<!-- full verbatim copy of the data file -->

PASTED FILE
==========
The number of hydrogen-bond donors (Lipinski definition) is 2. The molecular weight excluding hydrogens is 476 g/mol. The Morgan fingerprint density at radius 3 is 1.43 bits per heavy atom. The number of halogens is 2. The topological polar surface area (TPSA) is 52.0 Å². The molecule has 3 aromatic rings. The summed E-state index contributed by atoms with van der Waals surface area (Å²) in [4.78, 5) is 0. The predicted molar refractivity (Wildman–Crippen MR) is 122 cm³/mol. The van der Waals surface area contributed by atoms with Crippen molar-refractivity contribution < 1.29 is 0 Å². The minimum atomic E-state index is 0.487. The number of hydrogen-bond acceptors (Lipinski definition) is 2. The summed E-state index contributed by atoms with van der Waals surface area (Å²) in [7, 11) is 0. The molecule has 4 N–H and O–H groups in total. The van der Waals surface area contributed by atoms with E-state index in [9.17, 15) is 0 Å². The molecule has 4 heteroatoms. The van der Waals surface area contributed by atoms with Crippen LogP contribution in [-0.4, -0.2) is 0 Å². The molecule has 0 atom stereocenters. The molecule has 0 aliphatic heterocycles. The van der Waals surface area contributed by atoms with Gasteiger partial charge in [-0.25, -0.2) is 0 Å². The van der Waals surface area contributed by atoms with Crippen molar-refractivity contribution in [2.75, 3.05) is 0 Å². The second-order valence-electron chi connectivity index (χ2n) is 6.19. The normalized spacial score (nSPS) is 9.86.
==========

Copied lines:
The number of hydrogen-bond donors (Lipinski definition) is 2. The molecular weight excluding hydrogens is 476 g/mol. The Morgan fingerprint density at radius 3 is 1.43 bits per heavy atom. The number of halogens is 2. The topological polar surface area (TPSA) is 52.0 Å². The molecule has 3 aromatic rings. The summed E-state index contributed by atoms with van der Waals surface area (Å²) in [4.78, 5) is 0. The predicted molar refractivity (Wildman–Crippen MR) is 122 cm³/mol. The van der Waals surface area contributed by atoms with Crippen molar-refractivity contribution < 1.29 is 0 Å². The minimum atomic E-state index is 0.487. The number of hydrogen-bond acceptors (Lipinski definition) is 2. The summed E-state index contributed by atoms with van der Waals surface area (Å²) in [7, 11) is 0. The molecule has 4 N–H and O–H groups in total. The van der Waals surface area contributed by atoms with E-state index in [9.17, 15) is 0 Å². The molecule has 4 heteroatoms. The van der Waals surface area contributed by atoms with Crippen LogP contribution in [-0.4, -0.2) is 0 Å². The molecule has 0 atom stereocenters. The molecule has 0 aliphatic heterocycles. The van der Waals surface area contributed by atoms with Gasteiger partial charge in [-0.25, -0.2) is 0 Å². The van der Waals surface area contributed by atoms with Crippen molar-refractivity contribution in [2.75, 3.05) is 0 Å². The second-order valence-electron chi connectivity index (χ2n) is 6.19. The normalized spacial score (nSPS) is 9.86.